Friday, October 12, 2018

Artistic Multitasking

Multithreading is a wonderful tool but you need to use it very carefully. First don't use it recklessly, as there are specific instances where it is of most benefit (see this post for examples). If you are not in a "cloud" environment that scales-out to add additional CPUs as required, then I have four tips to help you along your way.

1. Tip 1 is to be sure to assign the Name property an each thread you start. This is really the only way to tell which thread caused exceptions and is the only clue when you're debugging of how you got here. Use a name relevant to the instigator method and the serial count of that particular thread.

2. Think in terms of threads working on an instance of an object. This helps keep multiple threads from stepping on each others memory space. Put all the values for input into properties of your new object, create a method in that object that performs the "heavy lifting" and deep calculations, and then execute that method through the thread.Start (placing return values back into a property). As an added tip I like to build an array-list of all the objects I have actively submitted to threads; when the thread terminates I can pop its values out of the array and then null out its instance.

3. If you anticipate that you may ever need the capability to abort the thread you are starting (for example if the user cancels the operation) it is far far better to make provisions for this within the thread, in the method you are executing, rather than using thread.Abort. I usually create a boolean property in my main class called panicStop. All threads check this value within each iteration of a for-loop, and bail out appropriately.

4. Manage the quantity of threads you allow to run simultaneously. Beyond a certain threshold (depending on the number of CPUs on your box and other factors) firing more threads doesn't aid performance much. So manage it.

Multithreading works great as long as you remember to use it for appropriate tasks, and pass each thread a new object to work on. Remember that you are flowing parallel, but in separate "streams", so as to avoid conflating the instance of each object.

Tuesday, September 18, 2018

Artful Minimalism

Nowadays you can buy development tools that incorporate tons of form-behind widgets and code generation that can produce web pages with pop-out scroll overs, call-outs, and just about every kind of special effect imaginable. Is all of this necessary?

Unless you are building a data entry form (which has its own special challenges) you are probably better off just to make sure your web pages meet a certain set of minimum requirements. After you have thrown together your page, run it through a few simple tests:

1) Window Resizing
Open your page in a browser and resize the window to various heights and widths to see what happens. Did your layouts get mashed? Do you need to change column widths from fixed to a percentage?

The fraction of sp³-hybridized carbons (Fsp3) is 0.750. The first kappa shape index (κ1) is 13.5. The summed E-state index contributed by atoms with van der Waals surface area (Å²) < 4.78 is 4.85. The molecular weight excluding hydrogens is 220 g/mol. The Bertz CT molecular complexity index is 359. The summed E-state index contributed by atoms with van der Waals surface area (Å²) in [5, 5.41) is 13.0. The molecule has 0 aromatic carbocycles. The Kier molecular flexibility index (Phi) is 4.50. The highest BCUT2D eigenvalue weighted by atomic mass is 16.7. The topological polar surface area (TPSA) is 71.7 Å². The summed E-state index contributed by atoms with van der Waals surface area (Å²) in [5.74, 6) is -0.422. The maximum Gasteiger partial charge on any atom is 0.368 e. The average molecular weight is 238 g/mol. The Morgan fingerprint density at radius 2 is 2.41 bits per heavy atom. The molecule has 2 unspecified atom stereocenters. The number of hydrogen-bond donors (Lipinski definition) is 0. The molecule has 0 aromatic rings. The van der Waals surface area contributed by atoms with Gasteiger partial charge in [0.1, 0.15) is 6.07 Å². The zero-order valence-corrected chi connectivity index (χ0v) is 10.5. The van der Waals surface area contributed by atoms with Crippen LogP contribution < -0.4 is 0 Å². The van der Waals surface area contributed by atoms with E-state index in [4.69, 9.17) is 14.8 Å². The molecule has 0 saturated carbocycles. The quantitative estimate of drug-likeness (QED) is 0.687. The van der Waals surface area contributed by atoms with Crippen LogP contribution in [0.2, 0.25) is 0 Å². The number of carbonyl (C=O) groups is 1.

2) W3C compatibility
Submit your page to the free W3C verifier, just as a courtesy check to assure that your tags are all balanced and that your links are all valid.

3) Powersave Mode
Fire up a browser on a smaller screen device and in the browser options turn off the setting that allows the web pages to "set their own colors." Also go into the properties tab on your desktop and change the color scheme to a power saving configurations, with a black background and white text. Now open up your web page to see what happened. Do you need to remove some "color" tags to keep it legible?

4) Just The Facts
Go back into the browser settings and turn off automatic image loading. Refresh your web page. Does it still make sense with just the facts? Did you provide the necessary alt tags so that the user can still figure out where to click for navigation?

Sure, spinning flashing widgets are fun to view on your site. For all of about ten seconds. What stays as important though is the actual informative content that you provide. Try to make it work under all conditions.

Tuesday, August 14, 2018

Artful Influence

The art of software development can be much more than accomplishing projects. Often the successful path begins by focusing beyond the project at hand -- you need to review everything you can think of: personalities, creative ideas, political issues, hidden agendas, insecurities, technical questions, doubts about the future direction of technology, everything.

You may find a need to be intensely aware of a company's culture. At other times it may appear that your real purpose is to change the culture, and your development project is just a means to achieve that end. You may also need to include a bit of an appraisal as to the strategic direction and positioning of your company: it might be wrong for you to try to turn your employer into the Nordstrom's of retailers if its intentions and strategy is to be the K-mart.

In some consulting environments your purpose is not to accomplish anything. Your project is actually an anti-project, the staff is against you, and you succeed by making the staff accomplish their own agenda. You must use grace to provide a backflow, purposefully pointing away from their objectives. Occasionally you can be successful overall (and act in the best interest of your retainer) even though your own personal accomplishments and monthly status reports might lack a certain luster.

Around one quarter of software design could be considered "art" in every sense of the word. Congruent to other creative arts a software designer encapsulates thought into both visual and written structures. Sometimes though the whole point of creating software is to go through the process of meeting with people and moving them from their preconceived positions to change the culture, nature, and very heart of your employer. So once in a while the parallels to art go deep down to its truer purpose: to move people's souls.